The list of ESG requirements from a wide variety of sources is long and growing – and varies greatly from industry to industry. Let’s therefore limit ourselves to the five most important quantitative ESG indicators for every company. Companies that can reliable report on those five have made an important first step.
Rating agencies like MSCI, Sustainalytics or ISS analyze hundreds of ESG data points from a company. On top, there are extensive requirements of ESG standards and frameworks such as GRI, SASB and TCF – and that’s without even mentioning growing legal requirements. Especially companies that are just getting started with their ESG reporting can quickly feel overwhelmed: where should they begin?
That is why I list below the five ESG indicators that are most relevant for any company – irrespective of its industry. And I’ll add some brief hints for you on how to approach each ESG indicator:
1) Energy Usage
The absolute energy consumption of a company is calculated adding up electricity consumption, heating energy consumption (mostly natural gas) and energy consumption from fuels (e.g. for the own transport and company car fleet). The sum of these consumptions for an entire year is usually indicated in MWh (less frequently: in GJ) and can be communicated as “energy intensity” when put in relation to total sales.
Electricity and natural gas consumption can be calculated without major problems using the energy providers’ billing statements. The only challenge: the bills may not arrive in time for the annual reporting. Companies that publish their ESG reporting as early as March or April should therefore contact their energy providers early up front to receive the consumption information in time.
The calculation of energy consumption from (liquid) fuels is trickier, as many companies don’t track exact fuel consumption. Many companies therefore omit this factor from their energy consumption statistics, thus not providing a 100% complete picture of their energy consumption.
Other ESG indicators are closely related to absolute energy consumption. These include, for example, information on the amount of self-produced energy (e.g. from own solar plants) or the share of renewable energies in total energy consumption.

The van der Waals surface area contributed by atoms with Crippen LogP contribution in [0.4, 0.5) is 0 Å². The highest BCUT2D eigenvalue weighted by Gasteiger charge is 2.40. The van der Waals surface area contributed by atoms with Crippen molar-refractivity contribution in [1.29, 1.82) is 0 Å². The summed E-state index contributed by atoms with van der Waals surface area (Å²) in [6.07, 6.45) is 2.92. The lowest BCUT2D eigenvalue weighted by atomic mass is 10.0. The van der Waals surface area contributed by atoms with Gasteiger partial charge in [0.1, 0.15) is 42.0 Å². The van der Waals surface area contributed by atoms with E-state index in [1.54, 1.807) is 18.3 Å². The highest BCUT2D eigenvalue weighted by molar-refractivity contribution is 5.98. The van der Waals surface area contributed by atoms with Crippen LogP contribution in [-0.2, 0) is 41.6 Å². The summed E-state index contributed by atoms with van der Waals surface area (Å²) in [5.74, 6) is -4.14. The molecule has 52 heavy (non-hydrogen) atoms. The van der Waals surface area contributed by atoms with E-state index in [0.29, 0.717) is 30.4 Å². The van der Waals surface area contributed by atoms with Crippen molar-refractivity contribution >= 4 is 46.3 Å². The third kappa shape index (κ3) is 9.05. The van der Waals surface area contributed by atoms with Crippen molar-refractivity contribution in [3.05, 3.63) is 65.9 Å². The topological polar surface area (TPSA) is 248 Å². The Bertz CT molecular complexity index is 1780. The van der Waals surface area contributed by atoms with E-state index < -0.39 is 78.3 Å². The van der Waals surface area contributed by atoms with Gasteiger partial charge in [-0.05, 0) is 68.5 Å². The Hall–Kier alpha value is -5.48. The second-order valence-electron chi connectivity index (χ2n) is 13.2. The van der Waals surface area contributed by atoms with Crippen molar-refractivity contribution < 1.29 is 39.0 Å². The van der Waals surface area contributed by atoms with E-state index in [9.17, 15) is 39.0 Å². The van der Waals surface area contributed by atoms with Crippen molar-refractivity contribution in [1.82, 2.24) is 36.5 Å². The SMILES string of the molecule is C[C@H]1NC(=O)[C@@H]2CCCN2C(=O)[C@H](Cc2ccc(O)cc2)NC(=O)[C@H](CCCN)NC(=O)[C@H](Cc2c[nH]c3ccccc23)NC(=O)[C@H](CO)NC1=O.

2) CO2 emissions
Probably THE ESG indicator par excellence: a company’s CO2 emissions. No matter if a company’s own business model is CO2-intensive or not: The vast majority of stakeholders expect figures on CO2.
Strictly speaking, however, we are dealing with not one, but three figures: namely, the three “scopes” according to the international Greenhouse Gas (GHG) Protocol:
- Scope 1: CO2 emissions of a company from direct business activities (e.g. emissions from the company car fleet).
- Scope 2: Indirect CO2 emissions of a company resulting from the purchased electricity (e.g., if coal-fired electricity generation is involved).
- Scope 3: Indirect CO2 emissions of a company from the upstream and downstream value chain (e.g. mining of raw materials, sale of manufactured goods)
Scope 1 emissions are quite easy to calculate using established calculation methods and agencies. So are Scope 2 emissions that can be derived from the electricity mix a company uses. Scope 3 emissions, however, often require more complex calculation models and more data. Therefore, according to the WEF ESG standard, estimated values are currently sufficient for Scope 3 emissions.
In terms of CO2, specific targets and the issue of CO2 neutrality also play a role.